This book is a pilgrimage - a search for scenes and ghosts known to that heavily accented foreigner from Eastern Europe, whose English shipmates nicknamed him 'Polish Joe' and who became one of the greatest novelists in the English language. It's a great read!


My wife said if I didn't stop being obsessed with my blog, she'd leave me. I'm really going to miss her.

Thursday, February 21, 2013

Julia Has-Bean

The love child of Mr Bean and an
unnamed Australian politician


British newspapers are awash with this breaking story. It is alleged Mr Bean has a "love child" from an Australian politician. The Murdoch press is going all out on this one!

It sure beats the other headlines:


Sunday, February 17, 2013

Talking about flogging a dead horse ...


In the UK, some supermarkets, including Tesco, have admitted that there is horse meat in their home-cook burgers. Even places like Burger King have had to admit that there are “small amounts” of horse meat in their burgers. Within hours of the news that Tesco's 'all beef hamburgers' contained 30% horse meat, these quips hit the internet:

“I'm so hungry, I could eat a horse....." I guess Tesco just listened.

Anyone want a burger from Tesco? Yay or neigh?

Not entirely sure how Tesco are going to get over this hurdle.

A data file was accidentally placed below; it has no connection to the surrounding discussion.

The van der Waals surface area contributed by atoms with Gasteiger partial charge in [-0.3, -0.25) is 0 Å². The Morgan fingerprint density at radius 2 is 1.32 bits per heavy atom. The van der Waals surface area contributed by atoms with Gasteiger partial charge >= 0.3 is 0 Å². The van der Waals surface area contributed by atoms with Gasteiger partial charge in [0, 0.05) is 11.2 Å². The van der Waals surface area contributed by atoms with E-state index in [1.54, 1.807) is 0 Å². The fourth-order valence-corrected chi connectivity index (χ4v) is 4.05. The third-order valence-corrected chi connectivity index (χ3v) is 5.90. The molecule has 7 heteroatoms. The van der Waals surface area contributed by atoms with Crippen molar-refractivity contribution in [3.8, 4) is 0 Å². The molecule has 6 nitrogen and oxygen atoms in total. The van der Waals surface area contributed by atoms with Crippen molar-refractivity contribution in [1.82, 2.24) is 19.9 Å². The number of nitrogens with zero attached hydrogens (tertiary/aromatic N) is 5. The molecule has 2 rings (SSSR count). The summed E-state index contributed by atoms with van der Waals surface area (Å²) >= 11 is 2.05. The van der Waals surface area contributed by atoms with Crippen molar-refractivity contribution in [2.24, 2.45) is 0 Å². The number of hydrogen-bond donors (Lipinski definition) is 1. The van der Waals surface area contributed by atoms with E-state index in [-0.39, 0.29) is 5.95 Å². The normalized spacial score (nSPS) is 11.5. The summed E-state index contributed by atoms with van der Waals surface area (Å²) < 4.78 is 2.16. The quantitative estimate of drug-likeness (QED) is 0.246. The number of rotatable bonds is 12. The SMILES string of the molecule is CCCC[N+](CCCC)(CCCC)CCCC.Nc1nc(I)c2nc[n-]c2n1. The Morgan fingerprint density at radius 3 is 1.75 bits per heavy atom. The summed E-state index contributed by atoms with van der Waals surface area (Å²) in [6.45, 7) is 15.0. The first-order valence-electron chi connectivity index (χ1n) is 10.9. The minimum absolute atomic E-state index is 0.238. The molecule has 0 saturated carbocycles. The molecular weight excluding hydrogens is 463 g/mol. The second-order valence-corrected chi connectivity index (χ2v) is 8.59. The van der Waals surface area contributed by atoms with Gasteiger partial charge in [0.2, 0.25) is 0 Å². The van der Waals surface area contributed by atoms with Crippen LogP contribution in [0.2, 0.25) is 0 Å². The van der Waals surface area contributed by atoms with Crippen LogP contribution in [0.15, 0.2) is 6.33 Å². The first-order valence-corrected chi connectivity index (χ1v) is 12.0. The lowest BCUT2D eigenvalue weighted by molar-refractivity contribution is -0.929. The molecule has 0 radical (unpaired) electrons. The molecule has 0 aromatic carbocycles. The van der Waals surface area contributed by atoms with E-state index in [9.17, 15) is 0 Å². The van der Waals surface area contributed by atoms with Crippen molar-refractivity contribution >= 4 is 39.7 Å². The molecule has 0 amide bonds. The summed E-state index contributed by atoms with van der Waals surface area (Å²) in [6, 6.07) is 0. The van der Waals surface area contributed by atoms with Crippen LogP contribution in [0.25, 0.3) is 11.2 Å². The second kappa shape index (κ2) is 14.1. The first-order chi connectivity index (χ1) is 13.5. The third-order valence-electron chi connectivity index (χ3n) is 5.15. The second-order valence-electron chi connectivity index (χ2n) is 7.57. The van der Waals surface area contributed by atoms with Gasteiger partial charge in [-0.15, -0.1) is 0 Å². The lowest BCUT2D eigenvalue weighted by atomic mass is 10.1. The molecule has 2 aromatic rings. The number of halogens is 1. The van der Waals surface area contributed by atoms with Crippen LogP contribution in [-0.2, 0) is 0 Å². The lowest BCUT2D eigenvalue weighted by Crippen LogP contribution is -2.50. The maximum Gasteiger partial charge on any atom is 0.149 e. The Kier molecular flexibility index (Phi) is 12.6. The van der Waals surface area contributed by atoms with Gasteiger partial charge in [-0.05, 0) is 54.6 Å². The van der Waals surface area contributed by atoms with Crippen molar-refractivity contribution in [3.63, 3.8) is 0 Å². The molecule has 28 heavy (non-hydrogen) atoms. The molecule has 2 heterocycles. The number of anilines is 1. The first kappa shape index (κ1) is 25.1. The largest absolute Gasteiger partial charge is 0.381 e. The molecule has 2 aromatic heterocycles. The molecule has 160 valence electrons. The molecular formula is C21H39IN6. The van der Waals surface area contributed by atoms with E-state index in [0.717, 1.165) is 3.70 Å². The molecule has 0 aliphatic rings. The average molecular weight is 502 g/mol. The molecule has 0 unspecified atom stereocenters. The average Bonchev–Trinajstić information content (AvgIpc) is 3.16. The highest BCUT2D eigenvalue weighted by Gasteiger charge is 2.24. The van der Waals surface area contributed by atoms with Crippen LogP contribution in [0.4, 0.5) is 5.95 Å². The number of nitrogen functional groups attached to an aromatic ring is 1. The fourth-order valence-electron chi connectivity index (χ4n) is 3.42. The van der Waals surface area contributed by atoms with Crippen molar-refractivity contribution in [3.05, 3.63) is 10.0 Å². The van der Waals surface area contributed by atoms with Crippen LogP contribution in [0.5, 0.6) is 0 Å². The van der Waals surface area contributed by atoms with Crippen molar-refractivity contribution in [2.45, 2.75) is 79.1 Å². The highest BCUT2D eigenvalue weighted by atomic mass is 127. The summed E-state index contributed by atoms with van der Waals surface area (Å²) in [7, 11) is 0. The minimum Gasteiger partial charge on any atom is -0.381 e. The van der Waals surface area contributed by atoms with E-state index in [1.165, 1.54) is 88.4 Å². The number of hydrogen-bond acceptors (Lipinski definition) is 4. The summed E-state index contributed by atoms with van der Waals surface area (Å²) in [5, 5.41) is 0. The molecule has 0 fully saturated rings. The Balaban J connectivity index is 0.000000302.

Waitress in Tesco asked if I wanted anything on my Burger. So I had £5 each way!

Had some burgers from Tesco for my tea last night ... I still have a bit between my teeth.

A woman has been taken into hospital after eating horse meat burgers from Tesco. Her condition is said to be stable.

Tesco are now testing all their vegetarian burgers for traces of unicorn

"I've just checked the Tesco burgers in my freezer ... AND THEY'RE OFF"

Tesco now forced to deny presence of zebra in burgers, as shoppers confuse barcodes for serving suggestions.

Said to the missus, “These Tesco burgers given me terrible trots”.

“To beef or not to beef. That is equestrian.”

A cow walks into a bar. Barman says, “Why the long face?”
Cow says, “Illegal ingredients, coming over here stealing our jobs!”

I hear the smaller version of those Tesco burgers make great horse d'oeuvres.


P.S. Forget the horse meat; this is a lot more worrying!

Sunday morning at Nelligen


If I told you that I thought there was a diamond the size of a refrigerator buried in my backyard, and that this belief gives my life meaning and I draw a lot of joy from digging for this diamond every Sunday, I would sound like a lunatic to you, wouldn't I?